Top positive review
43 people found this helpful
It takes skills to use this product
on February 12, 2011
Lining your books is an art. If you've never done it before, find a book you don't care much about and experiment. After about the third book, you'll get it right.
This material is excellent but not as stiff as I've seen in the past; I am referring to other vendors. It is suple but will harden after a year so it is best to line your books at one time, say six or seven at a time. Throw this material away after a year or so because it gets stiff and brittle.It will also be hard to remove the covering material.
The best way to use this product is described below:
Tools: sissors, exacto knife or small 1- 1-1/2" pen knife.
Take the book and open it to make a rough cut of the material. You will to leave about 1-1/2" below and above for the flaps. Leave material for tieing down
the flaps. For large books lay the book out length-wise with the roll itself rather than parallel to the roll. Mark the future cuts with a permanent pen.
Ideally, if there is time, cut these strips and put books over them to flatten them so they won't curl while lining the book. Flattening takes about a day.
Use the sissors to cut the book liner. Leave 1-1/2" above and below the book dimensions.
To start lining the book, cut a triangular edge out of one of the corners. Cut deep enough to part the cover from the lining.
Pull the cover free but slowly and smoothly. You want to roll slowly to allow the adhesive between the cover and the lining to separate.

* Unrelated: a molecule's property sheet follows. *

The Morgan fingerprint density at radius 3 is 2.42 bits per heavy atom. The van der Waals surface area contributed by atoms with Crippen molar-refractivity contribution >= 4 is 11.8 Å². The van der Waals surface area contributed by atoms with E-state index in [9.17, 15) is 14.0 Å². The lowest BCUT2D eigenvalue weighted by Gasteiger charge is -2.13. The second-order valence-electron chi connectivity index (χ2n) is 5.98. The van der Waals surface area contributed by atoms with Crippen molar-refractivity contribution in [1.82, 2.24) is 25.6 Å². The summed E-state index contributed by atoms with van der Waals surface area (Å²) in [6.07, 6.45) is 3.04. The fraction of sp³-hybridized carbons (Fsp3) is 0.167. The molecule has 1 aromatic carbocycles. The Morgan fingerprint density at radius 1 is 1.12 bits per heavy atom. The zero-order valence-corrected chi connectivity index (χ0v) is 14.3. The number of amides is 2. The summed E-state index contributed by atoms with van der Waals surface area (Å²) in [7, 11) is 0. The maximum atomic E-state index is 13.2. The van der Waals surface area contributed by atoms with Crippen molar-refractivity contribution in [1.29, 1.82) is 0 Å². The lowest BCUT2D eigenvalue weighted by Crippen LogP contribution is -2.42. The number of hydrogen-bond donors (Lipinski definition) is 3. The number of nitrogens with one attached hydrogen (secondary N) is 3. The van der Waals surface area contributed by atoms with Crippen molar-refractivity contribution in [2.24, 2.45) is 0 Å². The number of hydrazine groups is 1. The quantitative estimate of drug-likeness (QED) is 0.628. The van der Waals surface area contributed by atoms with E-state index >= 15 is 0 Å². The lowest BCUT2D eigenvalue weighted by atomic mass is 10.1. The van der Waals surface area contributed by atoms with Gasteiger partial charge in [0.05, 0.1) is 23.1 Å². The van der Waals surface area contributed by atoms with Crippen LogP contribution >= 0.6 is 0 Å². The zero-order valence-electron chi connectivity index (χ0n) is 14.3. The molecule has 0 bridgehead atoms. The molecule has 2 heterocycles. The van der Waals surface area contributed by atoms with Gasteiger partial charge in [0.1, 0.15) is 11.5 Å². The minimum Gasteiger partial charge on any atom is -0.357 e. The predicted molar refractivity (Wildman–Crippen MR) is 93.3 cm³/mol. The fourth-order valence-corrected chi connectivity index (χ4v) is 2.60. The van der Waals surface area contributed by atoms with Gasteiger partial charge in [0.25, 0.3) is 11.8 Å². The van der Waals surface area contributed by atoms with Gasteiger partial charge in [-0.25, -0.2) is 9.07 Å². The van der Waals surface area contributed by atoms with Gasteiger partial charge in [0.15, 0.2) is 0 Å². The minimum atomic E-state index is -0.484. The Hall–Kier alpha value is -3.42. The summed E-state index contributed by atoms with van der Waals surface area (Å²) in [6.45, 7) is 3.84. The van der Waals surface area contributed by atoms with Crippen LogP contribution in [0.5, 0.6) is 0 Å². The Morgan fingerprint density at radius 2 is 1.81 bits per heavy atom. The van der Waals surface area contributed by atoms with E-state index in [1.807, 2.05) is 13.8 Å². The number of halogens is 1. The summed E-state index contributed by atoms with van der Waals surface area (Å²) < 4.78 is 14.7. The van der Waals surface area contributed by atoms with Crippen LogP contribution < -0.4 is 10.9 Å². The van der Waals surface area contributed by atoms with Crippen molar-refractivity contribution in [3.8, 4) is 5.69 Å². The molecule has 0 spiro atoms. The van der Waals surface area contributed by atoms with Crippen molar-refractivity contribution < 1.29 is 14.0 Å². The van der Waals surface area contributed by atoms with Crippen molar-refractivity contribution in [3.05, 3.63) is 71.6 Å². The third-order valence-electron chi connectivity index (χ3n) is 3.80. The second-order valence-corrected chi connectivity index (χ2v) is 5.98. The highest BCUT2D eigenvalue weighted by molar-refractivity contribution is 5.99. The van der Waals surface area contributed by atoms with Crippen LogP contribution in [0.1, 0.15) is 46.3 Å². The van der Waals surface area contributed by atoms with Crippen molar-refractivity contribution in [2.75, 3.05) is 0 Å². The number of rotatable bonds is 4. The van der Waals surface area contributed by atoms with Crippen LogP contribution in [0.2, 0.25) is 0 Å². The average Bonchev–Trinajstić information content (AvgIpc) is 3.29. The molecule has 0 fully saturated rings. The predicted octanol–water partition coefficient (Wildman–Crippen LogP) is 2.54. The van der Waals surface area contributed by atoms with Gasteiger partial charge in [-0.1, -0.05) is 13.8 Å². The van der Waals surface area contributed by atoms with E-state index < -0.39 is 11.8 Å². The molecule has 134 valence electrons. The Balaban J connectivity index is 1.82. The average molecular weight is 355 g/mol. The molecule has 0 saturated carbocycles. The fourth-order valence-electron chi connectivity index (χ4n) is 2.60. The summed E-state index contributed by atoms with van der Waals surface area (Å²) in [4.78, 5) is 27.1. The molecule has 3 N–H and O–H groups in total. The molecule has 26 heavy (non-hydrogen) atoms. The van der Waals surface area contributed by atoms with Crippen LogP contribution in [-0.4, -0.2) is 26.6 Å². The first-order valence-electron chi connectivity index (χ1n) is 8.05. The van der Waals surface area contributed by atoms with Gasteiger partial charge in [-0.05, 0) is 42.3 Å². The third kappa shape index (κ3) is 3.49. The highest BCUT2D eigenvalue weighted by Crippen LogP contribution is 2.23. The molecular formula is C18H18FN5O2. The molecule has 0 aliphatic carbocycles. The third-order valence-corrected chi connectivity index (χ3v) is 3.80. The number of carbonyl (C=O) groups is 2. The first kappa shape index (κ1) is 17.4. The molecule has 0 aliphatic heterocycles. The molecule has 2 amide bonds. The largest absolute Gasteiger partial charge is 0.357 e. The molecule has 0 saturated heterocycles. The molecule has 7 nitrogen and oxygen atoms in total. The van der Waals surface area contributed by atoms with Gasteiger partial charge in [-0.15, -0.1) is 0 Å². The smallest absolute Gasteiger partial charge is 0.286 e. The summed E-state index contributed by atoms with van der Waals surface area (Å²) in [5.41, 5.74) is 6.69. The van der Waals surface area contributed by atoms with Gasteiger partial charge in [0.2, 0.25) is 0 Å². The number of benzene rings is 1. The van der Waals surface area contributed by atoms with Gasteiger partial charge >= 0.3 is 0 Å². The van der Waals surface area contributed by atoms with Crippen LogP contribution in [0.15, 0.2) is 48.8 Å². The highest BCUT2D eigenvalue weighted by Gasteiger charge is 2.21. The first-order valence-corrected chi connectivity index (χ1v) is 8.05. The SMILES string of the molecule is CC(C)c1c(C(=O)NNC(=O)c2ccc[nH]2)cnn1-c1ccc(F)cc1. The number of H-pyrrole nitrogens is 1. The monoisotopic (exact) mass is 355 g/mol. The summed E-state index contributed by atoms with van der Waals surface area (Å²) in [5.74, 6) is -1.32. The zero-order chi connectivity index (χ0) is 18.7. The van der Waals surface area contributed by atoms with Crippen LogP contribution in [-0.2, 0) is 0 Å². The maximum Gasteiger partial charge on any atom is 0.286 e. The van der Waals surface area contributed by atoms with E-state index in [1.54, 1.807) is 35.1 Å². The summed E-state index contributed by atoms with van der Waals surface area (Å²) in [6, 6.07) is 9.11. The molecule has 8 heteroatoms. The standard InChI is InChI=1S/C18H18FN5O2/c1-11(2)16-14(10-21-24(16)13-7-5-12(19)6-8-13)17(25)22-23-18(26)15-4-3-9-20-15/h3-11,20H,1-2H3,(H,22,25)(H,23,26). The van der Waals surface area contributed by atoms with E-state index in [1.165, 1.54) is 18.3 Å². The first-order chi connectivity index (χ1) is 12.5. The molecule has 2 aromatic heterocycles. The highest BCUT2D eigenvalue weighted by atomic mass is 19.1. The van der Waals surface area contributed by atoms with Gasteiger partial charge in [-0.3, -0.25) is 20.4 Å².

Now, pull the cover and liner apart and place the front of the book in the way you lined it up when you made a rough cut. Leave 1-1/2" above and below the book edges. Line the edge of the book first, then slowly roll the lining in place until it gets to the trench in front of the backing. Then, slowly pinch the lining into this trench. Use your fingers here but also use the outside palm of your hand as a squeggee (outside palm is opposite of the thumb). Now, roll the lining over the back. All the time push the bubbles towards the spot where the book meets the lining forcing the bubbles out. With the back done roll through the trench, pinch it in, then continue to the edge of the back cover.
With sissors cut the liner, careful not to catch the adhesive and wind up caught in your own web. Cut a rectangle around the book with enough room for the flaps.
Cut diagonal flaps for each of the edges: 4. Cut vertical cuts at the book binding, to let the liner breath; without this you run the risk of breaking the back of the book when the liner is attached. Fold the flap inward attaching them to the inside of the book. Take care to leave enough liner to hold the lining securely without using up all of the inside of the books. Cut strips to make vertical seals for the edges of the flaps: at least 2 each per diagonal flap. Seal any edges that look loose with additional cut strips.
Lastly, trim the book binding at the back of the book. Push inward to seal. Push any bubbles out.
Open and close the book to make sure the book binding can breath. If not, consider cutting the liner near one of the binding ridges.
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